“The burrs are one of the biggest problems, particularly when machining superalloys,” he said. “Even during ‘grooving,’ if you cut the material from one side, it just pushes the burr to the edge, and if you approach it from the other side, it just pushes it back. It doesn’t want to break off the material cleanly. As soon as the tool gets a bit dull, it gets a lot worse. So, sharp tools with the right geometry are key.”
Garaczi noted the Flex-Hone is available with a premium nickel-coated diamond abrasive for use on materials such as carbide, ceramic, and aerospace-steel alloys, as well as a CBN (Cubic Boron Nitride) option that is even harder and is specifically designed for superalloys, which can exhibit high ductility and work hardening that produce a gummy machining behavior if the correct abrasive tool is not used.
According to Garaczi, when deburring superalloys such as titanium or 13-8 stainless alloy, using the Flex-Hone has been very helpful.
“Most of the 13-8 we machine is heat-treated, so it is subject to significant burrs,” he said. “The hone is ideal for removing even the most stubborn burrs.”
Garaczi pointed out he is installing the flexible hones into CNC equipment to automate the process and reduce the time required to finish superalloys and stainless steels.
Despite the fact that these are abrasive tools, he said even though “abrasives” are often all lumped into the same category, a distinction must be made between abrasives used for aggressive material removal and abrasive finishing tools. Finishing tools release little-to-no abrasive grit during use, and the amount generated is comparable to the metal chips, grinding dust, and tool abrasion created during the machining process itself.
Even if minimal fine solids are produced, the filtration requirements for abrasive tools are not much different than for machining. Any particulate can be easily removed using inexpensive bag- or cartridge-filtration systems.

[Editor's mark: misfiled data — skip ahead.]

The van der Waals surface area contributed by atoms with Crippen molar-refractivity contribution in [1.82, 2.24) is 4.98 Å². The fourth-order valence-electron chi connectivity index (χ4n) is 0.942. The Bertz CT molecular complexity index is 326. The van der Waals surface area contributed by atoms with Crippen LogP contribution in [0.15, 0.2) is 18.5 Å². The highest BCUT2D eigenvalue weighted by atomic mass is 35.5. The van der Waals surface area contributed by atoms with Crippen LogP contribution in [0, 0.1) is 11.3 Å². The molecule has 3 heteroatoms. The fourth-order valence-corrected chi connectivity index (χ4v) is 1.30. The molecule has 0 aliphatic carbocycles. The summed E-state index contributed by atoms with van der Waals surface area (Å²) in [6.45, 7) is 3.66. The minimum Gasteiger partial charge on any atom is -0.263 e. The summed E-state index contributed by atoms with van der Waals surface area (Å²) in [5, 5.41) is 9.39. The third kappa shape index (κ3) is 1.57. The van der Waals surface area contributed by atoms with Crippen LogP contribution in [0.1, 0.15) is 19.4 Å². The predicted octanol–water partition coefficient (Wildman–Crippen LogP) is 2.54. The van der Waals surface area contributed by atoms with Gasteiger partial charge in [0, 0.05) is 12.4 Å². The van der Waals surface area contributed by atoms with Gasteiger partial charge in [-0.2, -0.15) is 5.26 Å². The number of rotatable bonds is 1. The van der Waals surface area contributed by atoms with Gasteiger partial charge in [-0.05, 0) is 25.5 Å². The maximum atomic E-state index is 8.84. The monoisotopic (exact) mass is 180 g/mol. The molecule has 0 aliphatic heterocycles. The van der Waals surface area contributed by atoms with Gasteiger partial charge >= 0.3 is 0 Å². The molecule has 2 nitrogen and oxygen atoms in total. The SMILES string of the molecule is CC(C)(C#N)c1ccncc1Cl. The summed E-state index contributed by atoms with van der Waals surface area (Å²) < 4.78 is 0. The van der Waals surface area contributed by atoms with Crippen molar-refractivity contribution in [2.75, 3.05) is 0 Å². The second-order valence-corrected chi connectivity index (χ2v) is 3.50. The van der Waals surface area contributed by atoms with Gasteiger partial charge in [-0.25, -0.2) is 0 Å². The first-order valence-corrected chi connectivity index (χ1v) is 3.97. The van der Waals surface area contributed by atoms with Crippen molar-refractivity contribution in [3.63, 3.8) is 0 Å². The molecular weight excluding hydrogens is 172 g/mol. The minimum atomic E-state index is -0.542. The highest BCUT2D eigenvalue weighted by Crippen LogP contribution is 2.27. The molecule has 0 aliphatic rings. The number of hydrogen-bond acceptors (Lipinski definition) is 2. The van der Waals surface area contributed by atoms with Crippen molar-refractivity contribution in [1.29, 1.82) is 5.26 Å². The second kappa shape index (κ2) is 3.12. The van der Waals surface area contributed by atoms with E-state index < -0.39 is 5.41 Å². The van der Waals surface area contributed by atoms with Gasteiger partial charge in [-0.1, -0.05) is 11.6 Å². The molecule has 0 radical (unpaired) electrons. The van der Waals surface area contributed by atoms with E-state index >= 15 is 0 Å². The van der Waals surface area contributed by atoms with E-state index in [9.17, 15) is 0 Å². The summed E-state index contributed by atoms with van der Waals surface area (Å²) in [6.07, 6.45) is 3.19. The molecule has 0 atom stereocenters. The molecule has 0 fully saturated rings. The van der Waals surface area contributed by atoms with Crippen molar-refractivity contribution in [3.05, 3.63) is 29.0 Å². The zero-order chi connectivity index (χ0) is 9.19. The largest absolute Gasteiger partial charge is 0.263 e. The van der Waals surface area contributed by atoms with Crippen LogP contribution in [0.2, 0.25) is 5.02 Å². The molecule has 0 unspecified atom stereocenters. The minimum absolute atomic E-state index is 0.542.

“When you use the Flex-Hone for deburring, all you are doing is removing the burr,” Garaczi said. “It doesn’t create much dust, so, for me, any grit or dust released is zero concern. It is not like we are grinding inside the machine with powder everywhere — this is not the same at all.”
“These are very expensive, very accurate machines,” he said. “I wouldn’t do anything to jeopardize the accuracy or lifespan of the equipment.”
Garaczi said when making decisions about what tools to purchase, it is often on a project-by-project basis. However, if the tool can reduce cycle times versus its cost, it is an easy decision.
“There are definitely scenarios where it would be good to be able to perform surface finishing of this type of material on CNCs,” he said. “It would really save a lot of time and extra processing cost.”
Coping with COVID-19
According to Garaczi, the use of the hone is even helping his company cope with the demands placed on it by COVID-19 by accommodating more work being done in an automated manner. This not only requires less labor, but it also facilitates social distancing for any workers on the production floor.
“I want to do everything on the CNC machines whenever I can, especially now,” he said.
To achieve this, the machine shop incorporates Flex-Hones in a variety of sizes in its tool carousels.
“For a part, we might use two to three different size hones, depending on the number of cross port intersections and different hole sizes,” Garaczi said. “However, it is really easy to put a Flex-Hone in a toolholder, give it a simple toolpath cycle, and let it run.”
According to Garaczi, automating cross-hole deburring, in particular, eliminates a lot of offline work, since Delta Machine’s parts are usually complex with many intersecting holes.
“It is difficult for a person to reliably repeat such work to the level of required quality,” he said. “Automating this with the CNC machine usually will produce more consistent results, while enabling greater social distancing among our staff on the production floor.”